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On song, with the vines

DECCAN CHRONICLE | SURUCHI KAPUR-GOMES
Published Oct 1, 2015, 4:39 am IST
Updated Mar 27, 2019, 3:49 pm IST
From the wonderfully abundant land of Italy comes this lady who knows her tenets well
Maura Marciante
 Maura Marciante

A sommelier has trysts with bouquets of wines. And it’s a sonnet of different tenets that speak a language you and I probably don’t understand. Maura Marciante is that bountiful note that comes from a long history of winemaking. In the city for a  masterclass, Maura spoke about being a pillar of the family-run Zonin Wines in Italy, which, incidentally, is the country’s largest private wine enterprise.

Maura is also a part of the The Donne Del Vino Association which is the Women in Wine that started in Italy in 1988 and has over 600 women of Italy as members. And given her almost adoration of the grape, she pipes, “The association is in its 25th year, and it has become a concrete national reference point for the commitment of women and the grape-growing community. If we join forces, we will succeed in sending out a strong message that will determine the future of our planet. First of these is learning to eat and drink in a way that is good for our health and for the world as a whole.”

 

She also loves the fact that she can connect with wine professionals that have an endless passion for wine and good food. “We love the beauty of sharing a bottle of wine together. This makes the group so lively and positive!” she adds.

Being an ambassador of the brand which she joined as export assistant way back in 1995, she is now coordinating the marketing and exports. Marciante has travelled far and wide and her favourite vineyards? “I adore Salento peninsula, in Apulia, South of Italy. Salento, located between Adriatic and Ionian seas, is a popular tourist destination. This favourable geographic position, characterised by a pleasant sea breeze and intense sun, is a historically advantageous condition for vine cultivation. New wines estates, like our Masseria Altemura, are simply breathtaking for their enchanting beauty! Masseria Altemura has vineyards, whose soil is woven with clay and limestone fragments, that reflect  the hot sunlight and warm the grapes. Excellent Pugliese wines of character are created here,” she explains.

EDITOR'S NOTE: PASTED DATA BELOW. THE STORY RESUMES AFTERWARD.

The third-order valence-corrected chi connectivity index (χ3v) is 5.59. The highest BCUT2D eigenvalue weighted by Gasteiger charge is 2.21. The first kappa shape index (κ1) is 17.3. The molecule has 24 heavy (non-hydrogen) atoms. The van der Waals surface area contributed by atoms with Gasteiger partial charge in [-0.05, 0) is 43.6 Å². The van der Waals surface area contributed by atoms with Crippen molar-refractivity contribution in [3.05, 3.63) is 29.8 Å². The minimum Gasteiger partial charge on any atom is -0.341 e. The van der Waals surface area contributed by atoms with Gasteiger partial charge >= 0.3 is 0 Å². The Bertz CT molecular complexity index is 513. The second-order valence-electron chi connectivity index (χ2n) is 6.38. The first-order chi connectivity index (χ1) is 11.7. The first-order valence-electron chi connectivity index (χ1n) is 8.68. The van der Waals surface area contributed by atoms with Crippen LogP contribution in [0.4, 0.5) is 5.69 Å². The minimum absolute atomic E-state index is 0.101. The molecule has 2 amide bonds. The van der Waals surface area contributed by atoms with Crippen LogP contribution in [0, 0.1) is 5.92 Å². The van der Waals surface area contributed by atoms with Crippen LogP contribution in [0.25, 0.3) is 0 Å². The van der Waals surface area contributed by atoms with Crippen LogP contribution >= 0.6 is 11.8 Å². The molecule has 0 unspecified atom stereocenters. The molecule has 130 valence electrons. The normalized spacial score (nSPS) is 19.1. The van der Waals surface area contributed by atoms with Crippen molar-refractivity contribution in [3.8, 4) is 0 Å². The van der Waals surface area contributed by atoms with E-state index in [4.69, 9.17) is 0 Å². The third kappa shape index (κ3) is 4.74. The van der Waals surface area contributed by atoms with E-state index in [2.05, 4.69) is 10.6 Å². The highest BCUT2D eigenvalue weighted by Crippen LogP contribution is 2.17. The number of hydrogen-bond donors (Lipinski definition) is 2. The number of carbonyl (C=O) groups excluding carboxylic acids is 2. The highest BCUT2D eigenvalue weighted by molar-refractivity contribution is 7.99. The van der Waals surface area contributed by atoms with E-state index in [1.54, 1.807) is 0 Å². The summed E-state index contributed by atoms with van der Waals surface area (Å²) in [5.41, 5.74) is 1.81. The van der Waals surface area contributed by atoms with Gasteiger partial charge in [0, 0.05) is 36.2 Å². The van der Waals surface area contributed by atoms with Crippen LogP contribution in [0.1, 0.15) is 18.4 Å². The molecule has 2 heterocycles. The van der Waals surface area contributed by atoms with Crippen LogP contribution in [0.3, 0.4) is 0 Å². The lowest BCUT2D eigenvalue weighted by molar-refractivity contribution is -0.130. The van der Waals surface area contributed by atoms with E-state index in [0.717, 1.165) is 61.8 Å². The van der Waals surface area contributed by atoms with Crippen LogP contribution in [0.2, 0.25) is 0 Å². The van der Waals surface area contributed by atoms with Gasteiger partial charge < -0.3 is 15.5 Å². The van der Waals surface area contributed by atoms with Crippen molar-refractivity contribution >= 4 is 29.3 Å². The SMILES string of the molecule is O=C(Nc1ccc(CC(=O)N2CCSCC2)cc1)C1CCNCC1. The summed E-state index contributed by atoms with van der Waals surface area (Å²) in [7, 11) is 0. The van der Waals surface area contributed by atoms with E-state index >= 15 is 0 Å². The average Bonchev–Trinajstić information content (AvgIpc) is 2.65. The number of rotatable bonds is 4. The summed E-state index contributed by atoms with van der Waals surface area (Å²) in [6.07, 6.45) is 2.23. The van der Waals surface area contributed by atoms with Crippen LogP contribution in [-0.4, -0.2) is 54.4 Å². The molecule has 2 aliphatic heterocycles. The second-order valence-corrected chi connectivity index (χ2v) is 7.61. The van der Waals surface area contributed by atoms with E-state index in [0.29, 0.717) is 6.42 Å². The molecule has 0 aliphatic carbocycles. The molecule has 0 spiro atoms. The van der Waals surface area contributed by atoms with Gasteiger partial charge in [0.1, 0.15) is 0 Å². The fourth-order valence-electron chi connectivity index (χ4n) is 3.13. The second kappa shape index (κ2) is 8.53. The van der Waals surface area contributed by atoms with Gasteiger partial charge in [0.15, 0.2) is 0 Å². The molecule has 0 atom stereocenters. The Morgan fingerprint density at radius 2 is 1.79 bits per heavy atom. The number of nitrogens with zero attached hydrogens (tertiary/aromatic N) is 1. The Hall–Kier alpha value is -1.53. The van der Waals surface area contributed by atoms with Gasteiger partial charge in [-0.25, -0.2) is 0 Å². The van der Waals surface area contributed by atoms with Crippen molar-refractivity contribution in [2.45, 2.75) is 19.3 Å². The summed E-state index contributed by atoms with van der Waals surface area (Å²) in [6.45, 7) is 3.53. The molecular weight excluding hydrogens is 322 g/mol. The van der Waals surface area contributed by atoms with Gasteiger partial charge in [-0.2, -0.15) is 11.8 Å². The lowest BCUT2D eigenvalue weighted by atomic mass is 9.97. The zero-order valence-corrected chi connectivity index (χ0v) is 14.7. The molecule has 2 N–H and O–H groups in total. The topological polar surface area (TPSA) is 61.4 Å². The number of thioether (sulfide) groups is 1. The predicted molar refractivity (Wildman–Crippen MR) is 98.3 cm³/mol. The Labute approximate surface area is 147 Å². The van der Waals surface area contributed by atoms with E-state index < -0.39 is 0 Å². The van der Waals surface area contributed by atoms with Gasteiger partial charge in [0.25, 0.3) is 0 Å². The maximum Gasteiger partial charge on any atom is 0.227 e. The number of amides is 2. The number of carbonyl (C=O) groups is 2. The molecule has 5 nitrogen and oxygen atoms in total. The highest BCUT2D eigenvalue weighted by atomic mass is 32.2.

The wine itself is something that has become a part and parcel of her existence, “The family has been connected to the world of wine since 1821 with roots in Gambellara, in the heart of the Veneto. Domenico Zonin was born in Gambellara in 1899, the second of 10 in a family of small viticulturists. He demonstrated his talent from a young age and in 1921, after the hardships of the war, he began selling wine and founded Casa Vinicola Zonin. At the end of the 1960s, Gianni joined the company alongside his “Uncle Domenico” and became President at the age of 29,” recalls Maura. Ask the girl who grew up trailing vineyards about her favourites and she’s unstoppable, “I love Castello d’Albola Chianti Classico Riserva. The vineyards that surround the hamlet of Castello d’Albola form a site of outstanding quality and they represent the most evocative amphitheatre of vines in all of Chianti Classico. The vineyards located at 350 and 550 metres above sea level, are exposed to light, as they say in Tuscany, “from sun to sun”. A novice has to do exercises and have faith in his personal taste! If you want to learn differences of different bouquets you have to love wine, be curious and. Taste a lot! When many wine drinkers hear that a wine received a 90-plus point rating from a wine critic, they go out of their way to get that wine. The curiosity to try a wine that scores well is understandable, but the rigid belief that such a wine is (a) necessarily a great wine and (b) a wine you'll like is simply misguided. The critics' scores are nothing more than the critics' professional opinion — and opinions, like tastes, are personal,” advices the lady.

When at home Maura enjoys spending time with family and friends. “The region where I live and in which I was born, Veneto Region, gives lots of opportunities — from the mountains, to the sea and lakes. I like skiing in the winter. It is one of my favourite sports. And travelling is my favourite hobby,” pipes the lady.

Her company has grown and she feels that Gianni had a vision of how to bring the company to its current state. And that was when they also started acquiring vineyards, “The three Gianni sons, Domenico, Francesco, and Michele, have been working at the company for a decade and are ready for the challenge of successfully continuing the family business, with an innovative and modern vision,” she adds.

In India, Maura is happy to see, “We are lucky enough because during the years we introduced quite many of our wines into the country. I’ve noticed that people here love Chianti and Soave, not to mention Prosecco. We just launched a new wine from Tuscany, Oso from Castello d’Albola and it seems everyone loved it too. Oso is a non-traditional  Tuscan wine, so it means that Indian people are open to discovering new wines.” But of Indian wines, she is a tad cautious, “I tried the a Viognier here, but prefer the Viognier we produce in Italy. It is crispier and much frutier.”

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